Skip to main content
It looks like you're using Internet Explorer 11 or older. This website works best with modern browsers such as the latest versions of Chrome, Firefox, Safari, and Edge. If you continue with this browser, you may see unexpected results.
site header image

Communication 422: Communication Theories: Literature Reviews

What's a literature review???

A literature review is an overview or discussion of existing scholarship that has been published on a topic. It is not an annotated bibliography. It explains what previous scholarship exists on the topic, it places the current research into the context of what is already known, and it may identify knowledge gaps or conflicts.

Literature Reviews: An Overview [Video]

"Literature Reviews: An Overview for Graduate Students" by North Carolina State University Libraries.

Scholarly Article Example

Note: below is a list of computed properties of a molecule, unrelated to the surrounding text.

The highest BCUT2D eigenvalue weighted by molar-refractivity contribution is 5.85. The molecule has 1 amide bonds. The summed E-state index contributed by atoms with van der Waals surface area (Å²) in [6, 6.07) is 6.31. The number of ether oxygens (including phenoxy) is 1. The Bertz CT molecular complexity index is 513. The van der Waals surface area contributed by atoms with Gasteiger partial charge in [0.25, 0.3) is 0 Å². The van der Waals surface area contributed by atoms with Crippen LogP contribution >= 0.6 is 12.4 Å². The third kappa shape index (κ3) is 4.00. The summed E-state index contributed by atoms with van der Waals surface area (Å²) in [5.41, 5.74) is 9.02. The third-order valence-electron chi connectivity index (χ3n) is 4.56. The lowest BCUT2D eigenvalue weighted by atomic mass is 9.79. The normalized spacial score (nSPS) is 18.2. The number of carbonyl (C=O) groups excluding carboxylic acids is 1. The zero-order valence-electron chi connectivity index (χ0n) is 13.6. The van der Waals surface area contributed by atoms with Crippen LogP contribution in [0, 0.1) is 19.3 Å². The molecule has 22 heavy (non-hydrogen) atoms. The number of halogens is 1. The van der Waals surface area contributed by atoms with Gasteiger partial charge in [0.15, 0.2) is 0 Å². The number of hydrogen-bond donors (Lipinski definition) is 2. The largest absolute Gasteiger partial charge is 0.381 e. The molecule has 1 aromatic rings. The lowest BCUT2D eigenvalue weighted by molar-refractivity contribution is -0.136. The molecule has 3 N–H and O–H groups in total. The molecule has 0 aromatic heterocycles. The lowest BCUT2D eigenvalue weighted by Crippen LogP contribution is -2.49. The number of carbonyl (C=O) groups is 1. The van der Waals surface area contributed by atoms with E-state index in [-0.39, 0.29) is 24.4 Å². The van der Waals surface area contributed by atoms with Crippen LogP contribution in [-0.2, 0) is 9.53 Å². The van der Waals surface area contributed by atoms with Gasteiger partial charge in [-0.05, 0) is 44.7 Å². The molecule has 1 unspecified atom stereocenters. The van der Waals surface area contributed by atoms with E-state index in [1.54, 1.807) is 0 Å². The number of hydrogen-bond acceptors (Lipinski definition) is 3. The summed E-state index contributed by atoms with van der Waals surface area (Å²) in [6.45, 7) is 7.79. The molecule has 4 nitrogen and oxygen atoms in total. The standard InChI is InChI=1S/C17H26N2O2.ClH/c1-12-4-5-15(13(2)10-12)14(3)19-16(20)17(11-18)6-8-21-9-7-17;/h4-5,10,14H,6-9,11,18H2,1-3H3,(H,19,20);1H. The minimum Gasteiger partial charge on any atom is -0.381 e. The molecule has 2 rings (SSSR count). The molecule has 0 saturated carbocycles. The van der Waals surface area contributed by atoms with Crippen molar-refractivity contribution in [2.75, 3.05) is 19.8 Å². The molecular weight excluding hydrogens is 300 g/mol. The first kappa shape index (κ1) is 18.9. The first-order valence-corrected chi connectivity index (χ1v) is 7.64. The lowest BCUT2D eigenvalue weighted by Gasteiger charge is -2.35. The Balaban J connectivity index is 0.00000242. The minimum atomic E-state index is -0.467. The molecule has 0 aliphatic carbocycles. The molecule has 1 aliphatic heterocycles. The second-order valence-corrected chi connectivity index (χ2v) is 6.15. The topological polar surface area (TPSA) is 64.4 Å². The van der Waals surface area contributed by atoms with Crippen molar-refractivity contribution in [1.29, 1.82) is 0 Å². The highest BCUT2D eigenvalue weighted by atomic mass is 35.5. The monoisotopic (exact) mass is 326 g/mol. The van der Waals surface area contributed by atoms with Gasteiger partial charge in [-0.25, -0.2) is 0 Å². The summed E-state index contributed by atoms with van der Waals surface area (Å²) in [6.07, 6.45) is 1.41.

Masip, J., & Herrero, C. (2015). Police detection of deception: Beliefs about behavioral cues to deception are strong even though contextual evidence is more useful. Journal of Communication, 65(1), 125-145. doi:10.1111/jcom.12135

Reading Research Articles [Tutorial]

Scholarly articles often have different sections with headings. The literature review usually appears in the introduction. See more about the segments used in many scholarly articles that publish resaearch results in: "What's a research article?" When considering whether an article is useful for your research, it may be efficient to first look at certain segments.

Start by using the article title and abstract to decide whether to keep reading. Then skip to the findings and discussion. If it's still relevant, read the entire article critically. There's a tutorial on this from the University of Indiana: http://library.hunter.cuny.edu/gots/tutorial/reading-scholarly-articles

University of Indiana tutorial on reading scholarly articles